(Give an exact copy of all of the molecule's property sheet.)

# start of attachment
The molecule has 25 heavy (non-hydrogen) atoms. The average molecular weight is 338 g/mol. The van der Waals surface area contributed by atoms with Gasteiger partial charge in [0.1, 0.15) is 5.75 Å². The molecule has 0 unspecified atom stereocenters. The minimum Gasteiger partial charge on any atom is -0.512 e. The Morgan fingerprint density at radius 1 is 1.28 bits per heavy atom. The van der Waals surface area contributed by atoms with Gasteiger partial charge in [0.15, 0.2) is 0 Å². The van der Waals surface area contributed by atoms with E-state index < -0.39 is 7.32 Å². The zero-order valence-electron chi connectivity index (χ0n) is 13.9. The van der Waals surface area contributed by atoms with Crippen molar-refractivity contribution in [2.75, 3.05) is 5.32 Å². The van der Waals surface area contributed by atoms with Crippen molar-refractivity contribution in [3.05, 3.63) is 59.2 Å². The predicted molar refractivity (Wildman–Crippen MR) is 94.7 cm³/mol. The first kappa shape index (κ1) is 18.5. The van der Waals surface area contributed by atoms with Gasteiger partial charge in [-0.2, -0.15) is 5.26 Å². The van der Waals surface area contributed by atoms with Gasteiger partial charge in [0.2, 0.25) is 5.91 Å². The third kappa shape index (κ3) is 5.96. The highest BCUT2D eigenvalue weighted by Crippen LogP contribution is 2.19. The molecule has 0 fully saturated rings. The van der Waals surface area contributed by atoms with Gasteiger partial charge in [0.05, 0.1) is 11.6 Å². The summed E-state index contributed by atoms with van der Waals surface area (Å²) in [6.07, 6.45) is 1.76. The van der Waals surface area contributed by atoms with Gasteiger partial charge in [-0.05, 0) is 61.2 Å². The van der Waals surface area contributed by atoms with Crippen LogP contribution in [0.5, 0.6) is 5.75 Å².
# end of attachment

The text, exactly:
The molecule has 25 heavy (non-hydrogen) atoms. The average molecular weight is 338 g/mol. The van der Waals surface area contributed by atoms with Gasteiger partial charge in [0.1, 0.15) is 5.75 Å². The molecule has 0 unspecified atom stereocenters. The minimum Gasteiger partial charge on any atom is -0.512 e. The Morgan fingerprint density at radius 1 is 1.28 bits per heavy atom. The van der Waals surface area contributed by atoms with Gasteiger partial charge in [0.15, 0.2) is 0 Å². The van der Waals surface area contributed by atoms with E-state index < -0.39 is 7.32 Å². The zero-order valence-electron chi connectivity index (χ0n) is 13.9. The van der Waals surface area contributed by atoms with Crippen molar-refractivity contribution in [2.75, 3.05) is 5.32 Å². The van der Waals surface area contributed by atoms with Crippen molar-refractivity contribution in [3.05, 3.63) is 59.2 Å². The predicted molar refractivity (Wildman–Crippen MR) is 94.7 cm³/mol. The first kappa shape index (κ1) is 18.5. The van der Waals surface area contributed by atoms with Gasteiger partial charge in [-0.2, -0.15) is 5.26 Å². The van der Waals surface area contributed by atoms with Gasteiger partial charge in [0.2, 0.25) is 5.91 Å². The third kappa shape index (κ3) is 5.96. The highest BCUT2D eigenvalue weighted by Crippen LogP contribution is 2.19. The molecule has 0 fully saturated rings. The van der Waals surface area contributed by atoms with Gasteiger partial charge in [0.05, 0.1) is 11.6 Å². The summed E-state index contributed by atoms with van der Waals surface area (Å²) in [6.07, 6.45) is 1.76. The van der Waals surface area contributed by atoms with Gasteiger partial charge in [-0.05, 0) is 61.2 Å². The van der Waals surface area contributed by atoms with Crippen LogP contribution in [0.5, 0.6) is 5.75 Å².